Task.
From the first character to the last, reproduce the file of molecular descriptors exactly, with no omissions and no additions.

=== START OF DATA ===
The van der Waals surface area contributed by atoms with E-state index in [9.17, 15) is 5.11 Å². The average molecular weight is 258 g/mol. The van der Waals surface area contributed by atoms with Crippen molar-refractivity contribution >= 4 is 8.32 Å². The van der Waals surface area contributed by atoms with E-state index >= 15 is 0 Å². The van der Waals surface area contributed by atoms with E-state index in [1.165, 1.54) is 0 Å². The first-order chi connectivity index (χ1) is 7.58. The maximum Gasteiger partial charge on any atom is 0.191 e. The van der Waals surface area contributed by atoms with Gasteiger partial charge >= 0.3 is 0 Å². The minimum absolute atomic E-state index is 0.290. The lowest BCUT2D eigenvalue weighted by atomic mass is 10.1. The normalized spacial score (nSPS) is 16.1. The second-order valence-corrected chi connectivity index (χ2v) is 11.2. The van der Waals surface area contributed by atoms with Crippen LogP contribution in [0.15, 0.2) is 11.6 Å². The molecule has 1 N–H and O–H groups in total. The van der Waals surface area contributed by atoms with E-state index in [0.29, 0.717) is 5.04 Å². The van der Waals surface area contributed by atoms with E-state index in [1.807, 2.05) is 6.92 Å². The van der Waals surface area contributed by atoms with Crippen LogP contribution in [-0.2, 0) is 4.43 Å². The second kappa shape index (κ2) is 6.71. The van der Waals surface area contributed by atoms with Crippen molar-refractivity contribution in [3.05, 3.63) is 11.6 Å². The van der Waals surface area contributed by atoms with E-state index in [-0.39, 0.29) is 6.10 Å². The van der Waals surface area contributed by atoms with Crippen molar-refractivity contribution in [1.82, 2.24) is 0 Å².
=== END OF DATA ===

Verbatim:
The van der Waals surface area contributed by atoms with E-state index in [9.17, 15) is 5.11 Å². The average molecular weight is 258 g/mol. The van der Waals surface area contributed by atoms with Crippen molar-refractivity contribution >= 4 is 8.32 Å². The van der Waals surface area contributed by atoms with E-state index >= 15 is 0 Å². The van der Waals surface area contributed by atoms with E-state index in [1.165, 1.54) is 0 Å². The first-order chi connectivity index (χ1) is 7.58. The maximum Gasteiger partial charge on any atom is 0.191 e. The van der Waals surface area contributed by atoms with Gasteiger partial charge >= 0.3 is 0 Å². The minimum absolute atomic E-state index is 0.290. The lowest BCUT2D eigenvalue weighted by atomic mass is 10.1. The normalized spacial score (nSPS) is 16.1. The second-order valence-corrected chi connectivity index (χ2v) is 11.2. The van der Waals surface area contributed by atoms with Crippen LogP contribution in [0.15, 0.2) is 11.6 Å². The molecule has 1 N–H and O–H groups in total. The van der Waals surface area contributed by atoms with E-state index in [0.29, 0.717) is 5.04 Å². The van der Waals surface area contributed by atoms with E-state index in [1.807, 2.05) is 6.92 Å². The van der Waals surface area contributed by atoms with Crippen LogP contribution in [-0.2, 0) is 4.43 Å². The second kappa shape index (κ2) is 6.71. The van der Waals surface area contributed by atoms with Crippen molar-refractivity contribution in [3.05, 3.63) is 11.6 Å². The van der Waals surface area contributed by atoms with E-state index in [-0.39, 0.29) is 6.10 Å². The van der Waals surface area contributed by atoms with Crippen molar-refractivity contribution in [1.82, 2.24) is 0 Å².